Adaptation of August Strindberg’s
Creditors by Steven Young
Produced by Broken Gears Project Theatre Company,
February, 2011 – Dallas, TX
Mark Lowry Theatre Jones
Steve Young has adapted the script, which keeps the feel of the era
and Strindberg's intent. With this play and a few others, Strindberg
experimented with naturalism, or "neo-naturalism" as he
called it. Here, the adapter, director and ensemble play that beautifully.
Christopher Soden Pegasus News
There’s a kind of script that has a thoughtful, austere, introspective
energy to it. There’s a great deal of ruminating and exploration
and fencing, but it’s measured. Paced. The emotion is implied
by the actor’s struggle to hold it back. This has been my experience
with Chekhov and Ibsen and (in film) Ingmar Bergman. Last night I
felt it watching August Strindberg’s Creditors. Perhaps it’s
a European sensibility. None of it feels frenzied or strident or violent
or enormous. Yet the tension is there. The text has a great deal to
do with conversation and self-exposition. But, true to human nature,
information is withheld, sometimes due to the blind spots that come
with being in love.
Lawson Taitte Dallas Morning News
August Strindberg seems to be the hardest of the playwrights who founded
modern drama to get right. He invented genre after genre, wrote quickly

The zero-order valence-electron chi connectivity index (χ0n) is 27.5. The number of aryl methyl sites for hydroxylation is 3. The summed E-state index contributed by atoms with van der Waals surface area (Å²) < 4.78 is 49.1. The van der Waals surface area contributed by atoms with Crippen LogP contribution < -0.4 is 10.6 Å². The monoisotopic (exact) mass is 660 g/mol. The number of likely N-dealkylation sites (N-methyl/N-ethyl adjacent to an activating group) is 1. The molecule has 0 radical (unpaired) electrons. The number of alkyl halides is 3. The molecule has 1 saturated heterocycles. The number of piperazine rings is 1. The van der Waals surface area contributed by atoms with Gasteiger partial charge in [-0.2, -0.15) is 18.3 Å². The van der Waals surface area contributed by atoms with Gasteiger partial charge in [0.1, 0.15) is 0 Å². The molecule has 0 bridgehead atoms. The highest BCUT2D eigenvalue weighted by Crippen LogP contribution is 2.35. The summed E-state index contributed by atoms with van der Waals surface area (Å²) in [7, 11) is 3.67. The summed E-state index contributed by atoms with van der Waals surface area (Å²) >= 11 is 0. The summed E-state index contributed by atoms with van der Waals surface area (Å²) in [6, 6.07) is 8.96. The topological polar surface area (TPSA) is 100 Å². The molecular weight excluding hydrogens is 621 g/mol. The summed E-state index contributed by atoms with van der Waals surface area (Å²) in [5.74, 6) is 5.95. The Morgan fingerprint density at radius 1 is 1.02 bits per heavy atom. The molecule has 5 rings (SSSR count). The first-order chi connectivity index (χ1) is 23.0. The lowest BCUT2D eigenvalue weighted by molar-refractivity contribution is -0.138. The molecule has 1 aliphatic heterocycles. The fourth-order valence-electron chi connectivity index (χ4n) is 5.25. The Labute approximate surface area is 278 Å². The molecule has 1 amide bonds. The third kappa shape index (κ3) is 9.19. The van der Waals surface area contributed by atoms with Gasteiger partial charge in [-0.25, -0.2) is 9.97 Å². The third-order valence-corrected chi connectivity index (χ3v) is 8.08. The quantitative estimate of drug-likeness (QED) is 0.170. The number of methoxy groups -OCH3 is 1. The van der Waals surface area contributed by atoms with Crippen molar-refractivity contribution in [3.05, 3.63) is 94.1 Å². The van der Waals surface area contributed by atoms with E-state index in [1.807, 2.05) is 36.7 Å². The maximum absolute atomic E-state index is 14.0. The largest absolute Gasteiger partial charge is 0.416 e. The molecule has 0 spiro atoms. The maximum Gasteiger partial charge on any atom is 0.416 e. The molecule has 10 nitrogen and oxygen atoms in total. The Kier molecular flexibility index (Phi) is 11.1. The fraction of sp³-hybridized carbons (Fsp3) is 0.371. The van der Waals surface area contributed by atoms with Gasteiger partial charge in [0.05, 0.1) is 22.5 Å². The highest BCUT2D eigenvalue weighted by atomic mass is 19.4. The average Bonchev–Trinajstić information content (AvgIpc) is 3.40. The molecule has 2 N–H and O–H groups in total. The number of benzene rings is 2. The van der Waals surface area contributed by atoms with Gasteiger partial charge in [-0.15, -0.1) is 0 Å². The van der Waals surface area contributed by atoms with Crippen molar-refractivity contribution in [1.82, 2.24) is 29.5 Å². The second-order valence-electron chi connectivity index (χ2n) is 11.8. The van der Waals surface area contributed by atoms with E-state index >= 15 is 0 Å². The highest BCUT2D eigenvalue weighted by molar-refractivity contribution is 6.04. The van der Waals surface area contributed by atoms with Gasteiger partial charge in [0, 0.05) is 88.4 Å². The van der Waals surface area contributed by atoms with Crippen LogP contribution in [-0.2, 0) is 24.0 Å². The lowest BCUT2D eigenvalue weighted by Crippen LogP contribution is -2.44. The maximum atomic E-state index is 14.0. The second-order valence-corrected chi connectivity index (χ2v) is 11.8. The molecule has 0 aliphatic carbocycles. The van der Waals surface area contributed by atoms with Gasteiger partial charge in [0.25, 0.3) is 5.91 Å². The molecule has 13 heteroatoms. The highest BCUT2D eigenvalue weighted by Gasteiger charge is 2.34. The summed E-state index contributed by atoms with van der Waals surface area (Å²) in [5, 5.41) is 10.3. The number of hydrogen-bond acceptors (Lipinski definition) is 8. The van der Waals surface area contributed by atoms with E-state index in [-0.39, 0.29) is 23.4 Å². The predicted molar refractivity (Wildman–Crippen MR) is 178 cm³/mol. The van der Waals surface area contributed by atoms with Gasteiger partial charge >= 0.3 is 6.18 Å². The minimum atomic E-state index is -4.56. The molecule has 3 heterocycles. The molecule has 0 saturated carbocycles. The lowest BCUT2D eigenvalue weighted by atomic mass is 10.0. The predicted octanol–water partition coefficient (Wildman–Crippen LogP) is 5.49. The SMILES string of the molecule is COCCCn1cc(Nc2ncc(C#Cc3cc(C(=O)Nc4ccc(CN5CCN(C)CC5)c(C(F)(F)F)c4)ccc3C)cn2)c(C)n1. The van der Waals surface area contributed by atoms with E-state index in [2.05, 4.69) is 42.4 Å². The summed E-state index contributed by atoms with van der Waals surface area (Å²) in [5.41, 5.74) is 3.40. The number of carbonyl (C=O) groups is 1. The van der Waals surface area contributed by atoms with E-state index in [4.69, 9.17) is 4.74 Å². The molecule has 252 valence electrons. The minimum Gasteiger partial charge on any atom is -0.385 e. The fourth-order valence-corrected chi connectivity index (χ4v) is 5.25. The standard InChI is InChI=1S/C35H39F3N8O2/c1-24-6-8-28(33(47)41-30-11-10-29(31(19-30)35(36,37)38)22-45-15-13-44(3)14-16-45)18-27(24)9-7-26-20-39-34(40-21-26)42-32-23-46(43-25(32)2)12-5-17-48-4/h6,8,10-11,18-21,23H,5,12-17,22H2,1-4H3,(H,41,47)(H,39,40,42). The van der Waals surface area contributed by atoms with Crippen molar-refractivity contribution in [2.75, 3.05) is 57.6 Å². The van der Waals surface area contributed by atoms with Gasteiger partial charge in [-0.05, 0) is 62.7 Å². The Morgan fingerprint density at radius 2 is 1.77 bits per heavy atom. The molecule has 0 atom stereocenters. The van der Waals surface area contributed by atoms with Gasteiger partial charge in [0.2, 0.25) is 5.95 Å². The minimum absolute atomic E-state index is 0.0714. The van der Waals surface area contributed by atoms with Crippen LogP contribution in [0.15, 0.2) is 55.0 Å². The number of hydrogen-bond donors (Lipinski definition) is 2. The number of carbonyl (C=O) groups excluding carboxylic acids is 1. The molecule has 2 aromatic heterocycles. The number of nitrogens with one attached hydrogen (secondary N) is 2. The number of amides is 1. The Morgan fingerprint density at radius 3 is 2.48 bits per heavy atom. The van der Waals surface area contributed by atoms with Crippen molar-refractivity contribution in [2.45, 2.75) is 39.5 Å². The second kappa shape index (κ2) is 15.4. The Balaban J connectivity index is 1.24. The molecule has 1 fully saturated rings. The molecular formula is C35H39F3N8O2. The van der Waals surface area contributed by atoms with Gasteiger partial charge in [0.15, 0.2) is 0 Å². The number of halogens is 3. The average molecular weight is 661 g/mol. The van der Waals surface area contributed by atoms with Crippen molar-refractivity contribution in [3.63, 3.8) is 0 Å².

and seldom revised. The Swedish playwright’s subject matter
is invariably either tough or abstruse or both. Creditors find him
addressing one of his obsessive themes, the war between the sexes.
It’s unusually spare and neat in design, however. There are
three characters and three scenes, each an intense dialogue between
two of them. Steve Young’s translation and adaptation feel more
natural than most.
M. Lance Lusk D Magazine
The play’s language is pleasantly antiquated and formal, with
some natural and contemporary updates by Steve Young. The lack of
an intermission maintains the tension and compactness of the action.
Lauren Smart SMU Daily Campus
It's as if the audience is there: a fly on the wall in one of the
tensest situations that August Strindberg imagined. Steven Young's
adaptation of Strindberg's 1889 show seems to place the audience inside
the fourth wall of the hotel room in which the uncomfortable events
unfold between Tekla and her first and second husbands.